Toddler Wardrobe

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It is Flashback Friday! We’ve been in our house for a little over three years. I thought it would be fun for the next few Fridays to highlight some projects I’ve completed.

This story starts where most of my stories start: at the ReStore. I love that place. I find it so fun to just wander the aisles and think of what I could do with the furniture if I had unlimited time and resources. All the possibilities, all the hope for new beginnings. It’s my happy place.

One day I took real noticed of a television armoire that had been there for weeks. It was obviously a couple decades old and designed for a box tv. (Have you ever tried to explain box televisions to a child? Me neither, they’d never understand.) It was a huge piece of furniture, heavy af, and would never fit in my car, but I saw the potential of it being a really cute dress up station. I looked at the price out of curiosity and kept walking.

This is the closest image I could find to the essence of my original piece. Unfortunately I did not take a before picture. source.

The following weeks as I returned to the Restore I noticed the price drop and drop and drop. Until it was $20. And I decided, despite not knowing how to get it home, I would buy it. The loading specialist were not pleased with how I “loaded” it on top of my car. They all swore no liability for what was about to happen and no returns. They thought I was crazy. What can I say? I live life on the edge and somehow those risks pay off.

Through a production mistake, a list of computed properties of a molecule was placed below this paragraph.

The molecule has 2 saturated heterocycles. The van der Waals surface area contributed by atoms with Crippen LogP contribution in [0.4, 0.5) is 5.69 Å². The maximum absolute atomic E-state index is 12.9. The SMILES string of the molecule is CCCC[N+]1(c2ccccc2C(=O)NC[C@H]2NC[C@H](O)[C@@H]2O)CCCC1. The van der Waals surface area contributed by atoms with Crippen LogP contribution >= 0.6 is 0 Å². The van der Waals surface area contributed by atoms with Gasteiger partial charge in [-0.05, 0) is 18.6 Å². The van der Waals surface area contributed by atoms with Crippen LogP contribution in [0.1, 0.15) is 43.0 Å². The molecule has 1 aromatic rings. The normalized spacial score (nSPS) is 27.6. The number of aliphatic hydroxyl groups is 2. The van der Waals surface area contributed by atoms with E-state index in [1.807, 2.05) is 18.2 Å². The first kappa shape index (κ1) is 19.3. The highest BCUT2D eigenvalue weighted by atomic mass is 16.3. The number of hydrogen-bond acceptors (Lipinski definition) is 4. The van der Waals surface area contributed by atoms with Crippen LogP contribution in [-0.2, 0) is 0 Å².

I drove the armoire home and sadly the glass door did break, however not because how I loaded it, but because of how I casually stepped on it. The glass door was beveled with 80/90’s style brass iron work. The door could have given the piece a real fairytale vibe, but the structure was still usable and with the brass element out of the picture my color choices for the piece were endless.

That pink framed mirror: ReStore find and sprayed pink for a total of $10. My toddler asked for a “pink mirror” and I delivered.

The purple paint I found in the “mistakes bin” at Home Depot, there was just a pint and cost about four dollars. I painted the TV stand inside and out. Changed the hardware and added a wooden dowel for hangers. I shopped my house and found the dark blue bins which I have had for years. I found the teal bins at Target. After my Target purchase I decide the closet dowel needed to match, so I took the teal bins to Michael’s acrylic aisle and found a matching hue, Jamaican Sea.